|Abstract / Summary|
Total hip arthroplasty (THA) is an effective procedure for reducing pain and improving quality of life for patients suffering from osteoarthritis in the hip joint. In orthopedic surgery, the quality of care and the outcomes after surgery are closely correlated to socioeconomic status (SES). Socioeconomic inequality in health is increasingly recognized as an important public health issue. However, previous research concerning utilization and postoperative complications after THA is limited by assessing SES only by a single marker, no distinction between outcomes, or area-based measurements.
In this thesis, we aimed to study the association between SES and the utilization of THA across different age groups and over time (Study I). Following the utilization of THA, we aimed to study whether SES was associated with revision and mortality rates after THA within 90 and 365 days (Study II) and whether SES was associated with the risk of hospitalization due to infections and cardiovascular disease after THA within 30 and 90 days (Studies III and IV).
In Study I, we conducted a population-based case-control study. We reported associations between SES and the risk of THA using odds ratios, and found that patients who were married, were cohabitating, patients with the lowest attained education, and patients with the lowest income had an increased risk of receiving a THA compared to patients who never married, were living alone, patients with the highest attained education, and patients with the highest income. Further, we found that the association between low level of education, low level of income, and higher risk of THA was observed among the youngest age group. This association decreased with increasing age. We found inequality in the risk of THA by education, and that this decreased over calendar time. The inequality found by income was, however, persistent.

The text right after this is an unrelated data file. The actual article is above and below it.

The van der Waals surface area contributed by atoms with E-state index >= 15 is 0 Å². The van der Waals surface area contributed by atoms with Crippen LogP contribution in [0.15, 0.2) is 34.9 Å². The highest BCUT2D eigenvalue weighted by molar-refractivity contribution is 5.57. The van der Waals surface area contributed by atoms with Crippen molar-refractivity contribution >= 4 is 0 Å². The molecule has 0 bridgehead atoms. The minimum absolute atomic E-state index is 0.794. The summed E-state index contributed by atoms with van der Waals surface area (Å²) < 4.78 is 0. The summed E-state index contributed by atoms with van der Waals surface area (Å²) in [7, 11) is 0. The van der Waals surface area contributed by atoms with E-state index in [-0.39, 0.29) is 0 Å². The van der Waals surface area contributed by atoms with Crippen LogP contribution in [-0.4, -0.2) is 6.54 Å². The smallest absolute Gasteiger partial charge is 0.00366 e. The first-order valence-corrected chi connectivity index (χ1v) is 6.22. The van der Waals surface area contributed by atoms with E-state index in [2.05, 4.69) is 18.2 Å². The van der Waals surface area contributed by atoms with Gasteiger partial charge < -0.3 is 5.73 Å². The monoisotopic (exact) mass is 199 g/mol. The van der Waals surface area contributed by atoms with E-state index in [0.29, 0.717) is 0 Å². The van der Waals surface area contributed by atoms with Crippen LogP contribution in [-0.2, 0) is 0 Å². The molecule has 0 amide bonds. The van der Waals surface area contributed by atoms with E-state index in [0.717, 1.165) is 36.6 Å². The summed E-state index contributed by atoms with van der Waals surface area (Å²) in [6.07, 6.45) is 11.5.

In Study II, we conducted a cohort study and found that within 90 and 365 days, the adjusted hazard ratio for any revision was highest for patients living alone vs. cohabiting, was highest for patients with low income vs. high income among patients 65 years. We also found that living alone, low education, low income, and low liquid assets all were associated with increased mortality rate within both 90 and 365 days.
In Studies III and IV, we conducted a cohort study. The results show that living alone, low education, low income, and low liquid assets were all associated with higher risks of hospital-treated infections and cardiovascular disease after THA.
In conclusion, we found that the utilization of THA and the risk of severe postoperative complications after THA are associated with substantial socioeconomic inequalities. This was done by examining important SES markers all directly contributing to healthcare disparities. Our findings highlight that socioeconomic disadvantage is a risk factor for inferior quality of care and inferior outcomes after surgery, emphasizing the importance of patient-, surgeon-, and policy practice when addressing inequalities in THA outcome.